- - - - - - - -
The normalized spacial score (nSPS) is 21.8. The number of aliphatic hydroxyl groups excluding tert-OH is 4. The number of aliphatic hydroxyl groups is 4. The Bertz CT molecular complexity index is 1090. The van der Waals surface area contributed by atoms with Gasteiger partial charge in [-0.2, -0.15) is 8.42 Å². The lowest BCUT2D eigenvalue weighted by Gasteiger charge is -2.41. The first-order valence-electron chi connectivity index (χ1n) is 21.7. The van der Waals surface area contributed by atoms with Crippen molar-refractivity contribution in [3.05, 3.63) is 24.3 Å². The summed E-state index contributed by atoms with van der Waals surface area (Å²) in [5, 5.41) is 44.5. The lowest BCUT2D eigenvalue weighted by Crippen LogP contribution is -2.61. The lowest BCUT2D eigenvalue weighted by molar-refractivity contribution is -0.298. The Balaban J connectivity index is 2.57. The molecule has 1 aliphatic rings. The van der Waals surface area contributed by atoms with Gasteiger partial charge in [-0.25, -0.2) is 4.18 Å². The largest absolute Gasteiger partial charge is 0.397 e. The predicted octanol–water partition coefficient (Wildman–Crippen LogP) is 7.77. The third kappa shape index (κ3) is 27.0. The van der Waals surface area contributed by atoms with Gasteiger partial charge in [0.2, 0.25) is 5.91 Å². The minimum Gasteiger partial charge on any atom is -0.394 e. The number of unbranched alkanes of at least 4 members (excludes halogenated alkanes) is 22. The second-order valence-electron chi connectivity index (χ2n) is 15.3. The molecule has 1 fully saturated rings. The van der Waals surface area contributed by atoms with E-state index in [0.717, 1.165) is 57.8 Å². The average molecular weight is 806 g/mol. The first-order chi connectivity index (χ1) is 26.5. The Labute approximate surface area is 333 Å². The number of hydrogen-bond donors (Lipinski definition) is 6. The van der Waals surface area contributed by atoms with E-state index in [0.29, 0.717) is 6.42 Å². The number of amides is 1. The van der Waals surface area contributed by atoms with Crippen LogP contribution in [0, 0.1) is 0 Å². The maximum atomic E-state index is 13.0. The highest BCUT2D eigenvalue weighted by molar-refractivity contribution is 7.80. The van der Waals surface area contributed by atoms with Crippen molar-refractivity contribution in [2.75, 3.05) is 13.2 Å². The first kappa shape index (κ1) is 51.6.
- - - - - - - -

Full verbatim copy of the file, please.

The normalized spacial score (nSPS) is 21.8. The number of aliphatic hydroxyl groups excluding tert-OH is 4. The number of aliphatic hydroxyl groups is 4. The Bertz CT molecular complexity index is 1090. The van der Waals surface area contributed by atoms with Gasteiger partial charge in [-0.2, -0.15) is 8.42 Å². The lowest BCUT2D eigenvalue weighted by Gasteiger charge is -2.41. The first-order valence-electron chi connectivity index (χ1n) is 21.7. The van der Waals surface area contributed by atoms with Crippen molar-refractivity contribution in [3.05, 3.63) is 24.3 Å². The summed E-state index contributed by atoms with van der Waals surface area (Å²) in [5, 5.41) is 44.5. The lowest BCUT2D eigenvalue weighted by Crippen LogP contribution is -2.61. The lowest BCUT2D eigenvalue weighted by molar-refractivity contribution is -0.298. The Balaban J connectivity index is 2.57. The molecule has 1 aliphatic rings. The van der Waals surface area contributed by atoms with Gasteiger partial charge in [-0.25, -0.2) is 4.18 Å². The largest absolute Gasteiger partial charge is 0.397 e. The predicted octanol–water partition coefficient (Wildman–Crippen LogP) is 7.77. The third kappa shape index (κ3) is 27.0. The van der Waals surface area contributed by atoms with Gasteiger partial charge in [0.2, 0.25) is 5.91 Å². The minimum Gasteiger partial charge on any atom is -0.394 e. The number of unbranched alkanes of at least 4 members (excludes halogenated alkanes) is 22. The second-order valence-electron chi connectivity index (χ2n) is 15.3. The molecule has 1 fully saturated rings. The van der Waals surface area contributed by atoms with E-state index in [0.717, 1.165) is 57.8 Å². The average molecular weight is 806 g/mol. The first-order chi connectivity index (χ1) is 26.5. The Labute approximate surface area is 333 Å². The number of hydrogen-bond donors (Lipinski definition) is 6. The van der Waals surface area contributed by atoms with E-state index in [0.29, 0.717) is 6.42 Å². The number of amides is 1. The van der Waals surface area contributed by atoms with Crippen LogP contribution in [0, 0.1) is 0 Å². The maximum atomic E-state index is 13.0. The highest BCUT2D eigenvalue weighted by molar-refractivity contribution is 7.80. The van der Waals surface area contributed by atoms with Crippen molar-refractivity contribution in [2.75, 3.05) is 13.2 Å². The first kappa shape index (κ1) is 51.6.